What are Donald Trump's powers on his way out of the White House?
TORONTO -- Although Joe Biden has won the hotly contested U.S. election, his inauguration is still more than two months away and U.S. President Donald Trump will reside in the White House until then.
So, what can Trump do during this transitional period and are there any limits to his powers?
According to the Twentieth Amendment of the U.S. Constitution, the “terms of the President and Vice President shall end at noon on the 20th day of January.”
Or, in other words: they’re still in charge.
“[They have] all the same powers that he or she had before the election. They still have the power to sign legislation. They still have power as commander-in-chief. It’s all the same,” Matthew Lebo, a political science professor at Western University in London, Ont., told CTVNews.ca during a telephone interview on Nov. 5.
While presidents who are on their way out have often been given the less-than-flattering title of being a “lame duck” during the period after the election and before inauguration, that doesn’t mean they can’t achieve anything during those final weeks in office.
Graham Dodds, who grew up in the U.S. and is a Concordia University professor of political science specializing in American politics, said there are several routes the outgoing president can take during the remainder of their term.
“They sort of have less political power because their time is limited and there’s only so much they can do. So they do tend to govern differently,” he explained during a telephone interview with CTVNews.ca on Nov. 5. “And there are a couple of ways it can go.”
In their final months in office, Dodds said most U.S. presidents focus on cementing their legacy by doing something that will “help them go down in the history books.”
For example, Dodds said presidents will sometimes use their power to unilaterally declare a public monument to set aside land from development in perpetuity.
“So that generations from now people can say, ‘Oh, George Bush preserved this island in Hawaii and Barack Obama preserve this mountain range out west,” he said.
Often, Dodds said presidents will use their last days as president to pardon a large group of felons for certain crimes, such as minor drug offences.
“[Former President Barack] Obama did a little of that, most people thought he would do more. Trump has talked about that. It is something he could do,” he said.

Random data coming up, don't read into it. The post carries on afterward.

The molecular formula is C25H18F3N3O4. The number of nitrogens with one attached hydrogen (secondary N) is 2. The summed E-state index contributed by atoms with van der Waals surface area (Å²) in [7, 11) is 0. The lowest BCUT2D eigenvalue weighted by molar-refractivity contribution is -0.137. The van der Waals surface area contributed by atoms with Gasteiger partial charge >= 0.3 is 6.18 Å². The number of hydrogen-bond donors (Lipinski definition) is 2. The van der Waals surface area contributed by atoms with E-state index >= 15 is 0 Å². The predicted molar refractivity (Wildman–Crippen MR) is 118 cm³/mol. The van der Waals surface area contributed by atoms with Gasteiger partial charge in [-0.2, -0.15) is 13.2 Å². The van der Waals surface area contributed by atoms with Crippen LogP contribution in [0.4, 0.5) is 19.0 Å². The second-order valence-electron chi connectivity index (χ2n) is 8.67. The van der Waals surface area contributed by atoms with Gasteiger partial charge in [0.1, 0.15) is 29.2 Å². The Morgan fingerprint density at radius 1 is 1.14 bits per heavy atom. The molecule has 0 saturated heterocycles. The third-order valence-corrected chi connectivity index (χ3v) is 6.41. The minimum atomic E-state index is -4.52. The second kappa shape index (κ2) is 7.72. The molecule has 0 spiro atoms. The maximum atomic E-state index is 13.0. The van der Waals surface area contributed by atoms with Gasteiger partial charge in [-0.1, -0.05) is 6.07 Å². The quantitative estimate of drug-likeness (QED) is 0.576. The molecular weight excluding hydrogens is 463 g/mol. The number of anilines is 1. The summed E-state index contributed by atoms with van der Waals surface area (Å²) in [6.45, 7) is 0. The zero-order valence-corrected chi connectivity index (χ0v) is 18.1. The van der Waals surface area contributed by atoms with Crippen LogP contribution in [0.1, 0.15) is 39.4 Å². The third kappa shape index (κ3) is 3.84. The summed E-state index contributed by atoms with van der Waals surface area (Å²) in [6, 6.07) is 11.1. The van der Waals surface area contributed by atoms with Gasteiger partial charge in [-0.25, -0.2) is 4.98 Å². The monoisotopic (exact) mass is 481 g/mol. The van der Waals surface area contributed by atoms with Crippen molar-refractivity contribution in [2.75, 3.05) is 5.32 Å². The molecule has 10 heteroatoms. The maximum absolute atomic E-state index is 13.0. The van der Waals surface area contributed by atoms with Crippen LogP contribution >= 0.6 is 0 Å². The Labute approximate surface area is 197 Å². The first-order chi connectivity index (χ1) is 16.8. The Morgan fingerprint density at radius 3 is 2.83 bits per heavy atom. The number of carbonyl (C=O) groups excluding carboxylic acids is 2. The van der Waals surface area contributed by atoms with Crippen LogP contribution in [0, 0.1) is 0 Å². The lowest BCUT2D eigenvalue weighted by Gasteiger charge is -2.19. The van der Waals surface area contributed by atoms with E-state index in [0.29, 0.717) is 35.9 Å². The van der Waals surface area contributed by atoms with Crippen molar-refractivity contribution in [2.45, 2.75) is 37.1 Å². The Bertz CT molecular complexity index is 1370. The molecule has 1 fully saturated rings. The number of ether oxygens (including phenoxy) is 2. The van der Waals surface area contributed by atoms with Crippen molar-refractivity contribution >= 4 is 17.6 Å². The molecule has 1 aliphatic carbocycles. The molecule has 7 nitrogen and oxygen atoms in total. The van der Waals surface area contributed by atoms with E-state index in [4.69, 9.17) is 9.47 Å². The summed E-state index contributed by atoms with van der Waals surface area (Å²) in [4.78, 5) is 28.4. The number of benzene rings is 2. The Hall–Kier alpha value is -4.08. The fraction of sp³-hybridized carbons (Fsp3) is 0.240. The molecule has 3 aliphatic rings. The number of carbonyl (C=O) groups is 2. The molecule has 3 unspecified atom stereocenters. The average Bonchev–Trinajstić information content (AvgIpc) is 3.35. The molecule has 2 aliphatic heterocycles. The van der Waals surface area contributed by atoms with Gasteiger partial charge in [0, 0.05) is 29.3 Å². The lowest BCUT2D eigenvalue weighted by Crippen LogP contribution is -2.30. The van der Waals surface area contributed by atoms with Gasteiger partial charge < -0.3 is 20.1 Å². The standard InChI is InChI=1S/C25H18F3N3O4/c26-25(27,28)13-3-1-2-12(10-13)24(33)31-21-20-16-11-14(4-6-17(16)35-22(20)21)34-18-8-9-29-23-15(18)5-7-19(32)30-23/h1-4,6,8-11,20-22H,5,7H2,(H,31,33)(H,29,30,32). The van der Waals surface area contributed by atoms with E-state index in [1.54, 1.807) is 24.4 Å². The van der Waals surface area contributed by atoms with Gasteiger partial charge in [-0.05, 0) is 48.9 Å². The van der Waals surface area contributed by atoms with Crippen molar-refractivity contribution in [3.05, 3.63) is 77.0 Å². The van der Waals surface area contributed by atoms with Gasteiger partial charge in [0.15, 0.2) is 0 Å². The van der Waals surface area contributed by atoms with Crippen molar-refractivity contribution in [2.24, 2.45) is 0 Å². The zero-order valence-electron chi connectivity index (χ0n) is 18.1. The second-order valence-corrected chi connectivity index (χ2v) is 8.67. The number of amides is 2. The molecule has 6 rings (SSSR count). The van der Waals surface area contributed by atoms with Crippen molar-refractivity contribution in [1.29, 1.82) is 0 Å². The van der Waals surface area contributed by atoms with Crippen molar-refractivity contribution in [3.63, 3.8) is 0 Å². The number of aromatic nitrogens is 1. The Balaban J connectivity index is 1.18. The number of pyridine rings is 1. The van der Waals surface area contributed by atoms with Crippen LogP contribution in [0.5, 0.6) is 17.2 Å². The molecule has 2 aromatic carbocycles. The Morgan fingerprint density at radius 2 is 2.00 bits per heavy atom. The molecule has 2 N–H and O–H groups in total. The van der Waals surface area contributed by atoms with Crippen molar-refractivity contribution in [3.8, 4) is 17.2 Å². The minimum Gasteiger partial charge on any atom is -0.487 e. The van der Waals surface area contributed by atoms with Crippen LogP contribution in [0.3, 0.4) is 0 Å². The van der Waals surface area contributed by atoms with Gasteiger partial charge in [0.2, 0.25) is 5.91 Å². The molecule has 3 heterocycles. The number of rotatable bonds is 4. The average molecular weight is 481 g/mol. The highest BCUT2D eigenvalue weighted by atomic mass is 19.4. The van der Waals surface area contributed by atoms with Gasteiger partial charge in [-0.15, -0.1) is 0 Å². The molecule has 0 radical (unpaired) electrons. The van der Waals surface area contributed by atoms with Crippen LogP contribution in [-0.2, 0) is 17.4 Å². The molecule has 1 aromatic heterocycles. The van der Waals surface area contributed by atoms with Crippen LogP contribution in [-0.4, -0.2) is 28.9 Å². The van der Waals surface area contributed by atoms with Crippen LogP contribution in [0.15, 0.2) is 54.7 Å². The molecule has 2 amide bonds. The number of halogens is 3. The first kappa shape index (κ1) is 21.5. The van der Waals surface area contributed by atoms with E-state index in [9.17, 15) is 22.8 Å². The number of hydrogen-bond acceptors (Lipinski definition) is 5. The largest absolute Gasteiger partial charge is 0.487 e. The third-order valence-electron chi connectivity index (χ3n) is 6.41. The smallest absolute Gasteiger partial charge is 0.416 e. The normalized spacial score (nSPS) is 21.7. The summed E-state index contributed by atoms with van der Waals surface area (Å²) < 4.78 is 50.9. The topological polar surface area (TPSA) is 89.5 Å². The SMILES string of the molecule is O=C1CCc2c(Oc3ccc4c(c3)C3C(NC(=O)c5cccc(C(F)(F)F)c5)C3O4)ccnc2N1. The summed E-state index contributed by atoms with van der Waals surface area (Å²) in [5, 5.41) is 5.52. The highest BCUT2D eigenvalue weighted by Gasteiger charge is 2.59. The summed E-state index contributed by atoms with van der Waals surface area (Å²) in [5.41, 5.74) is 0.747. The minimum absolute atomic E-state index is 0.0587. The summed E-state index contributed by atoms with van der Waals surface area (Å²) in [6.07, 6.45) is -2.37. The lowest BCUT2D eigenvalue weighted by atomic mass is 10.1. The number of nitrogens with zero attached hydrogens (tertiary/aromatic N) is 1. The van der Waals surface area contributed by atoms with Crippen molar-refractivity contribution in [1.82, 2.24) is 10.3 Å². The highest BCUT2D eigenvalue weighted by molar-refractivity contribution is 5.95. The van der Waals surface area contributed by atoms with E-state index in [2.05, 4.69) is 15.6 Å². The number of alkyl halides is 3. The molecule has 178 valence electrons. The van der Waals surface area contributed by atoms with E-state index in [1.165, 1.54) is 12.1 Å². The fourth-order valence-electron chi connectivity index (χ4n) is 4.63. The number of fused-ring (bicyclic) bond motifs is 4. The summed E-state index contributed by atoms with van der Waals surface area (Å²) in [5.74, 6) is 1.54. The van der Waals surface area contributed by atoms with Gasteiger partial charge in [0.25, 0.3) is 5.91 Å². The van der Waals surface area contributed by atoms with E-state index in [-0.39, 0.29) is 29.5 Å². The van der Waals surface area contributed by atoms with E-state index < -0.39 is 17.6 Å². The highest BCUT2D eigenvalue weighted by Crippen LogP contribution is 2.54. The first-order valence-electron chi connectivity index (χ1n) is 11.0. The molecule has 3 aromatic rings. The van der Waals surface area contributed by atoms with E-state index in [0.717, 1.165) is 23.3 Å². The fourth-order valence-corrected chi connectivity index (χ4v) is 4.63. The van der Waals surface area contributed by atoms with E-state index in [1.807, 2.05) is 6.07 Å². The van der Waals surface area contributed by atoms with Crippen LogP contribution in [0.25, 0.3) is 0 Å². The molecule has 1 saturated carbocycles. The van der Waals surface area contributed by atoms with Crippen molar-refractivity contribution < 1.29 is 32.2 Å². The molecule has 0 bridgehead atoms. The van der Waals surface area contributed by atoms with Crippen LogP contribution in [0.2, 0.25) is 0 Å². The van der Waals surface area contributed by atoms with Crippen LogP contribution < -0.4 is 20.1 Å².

Lebo said Trump may even look into processes that would allow him to be pardoned, himself.
“He might resign and have President [Mike] Pence pardon him,” he said. “I’m just going to put that out there as a theoretical possibility. I’m not predicting that, but it’s possible.”
On the other hand, Dodds said presidents may choose to use their power to push through as much of their agenda as they can before a rival party takes over in the White House.
“You can try to issue all sorts of last- minute executive orders or get various administrative regulations approved and in place. You can try to make as many appointments as you can to kind of stack the deck against the incoming opposition,” he explained.
In Trump’s case, Lebo said he won’t be able to push through last-minute legislation because the Democrats control the House and there wouldn’t be enough time before the inauguration.
“If it was, perhaps, Republicans controlling the House, the Senate, and the presidency, then they might rush to do all sorts of things in the next six to eight weeks before new president comes in,” he said.
“But with Nancy Pelosi’s Democrats controlling the House majority, then there won’t be any legislation passed, [unless it was] something that was bipartisan like a relief bill for COVID-19.”
Even if Trump does decide to issue a bunch of executive orders, both Lebo and Dodds said many of those can be reversed by the new president once they take office in January.
“Obama did a fair number of executive orders. Trump has reversed a lot of those. If Biden was president, he could reverse a lot of Trumps reversals,” Dodds said. “There’s a long history of some executive orders switching entirely when a president of the new party comes in.”
As for what he thinks Trump will do in his final months, Lebo said he predicts the transition of power to be rockier than those before it.
“If the party of the president is about to change power, then sometimes there’s some respect for what's about to happen, that the voters chose a different party and perhaps a new direction and I don’t expect that this time,” he said. “I expect President Trump to squeeze in what can be squeezed in before somebody else takes over.”
Dodds said he suspects the outgoing president will try to secure his legacy as well as push through some final items on his party’s agenda through executive orders, but it’s difficult to know for sure.
“We can talk about what's happened in the past, what would normally happen, but Donald Trump is such an unusual president that who knows what will happen?” he said.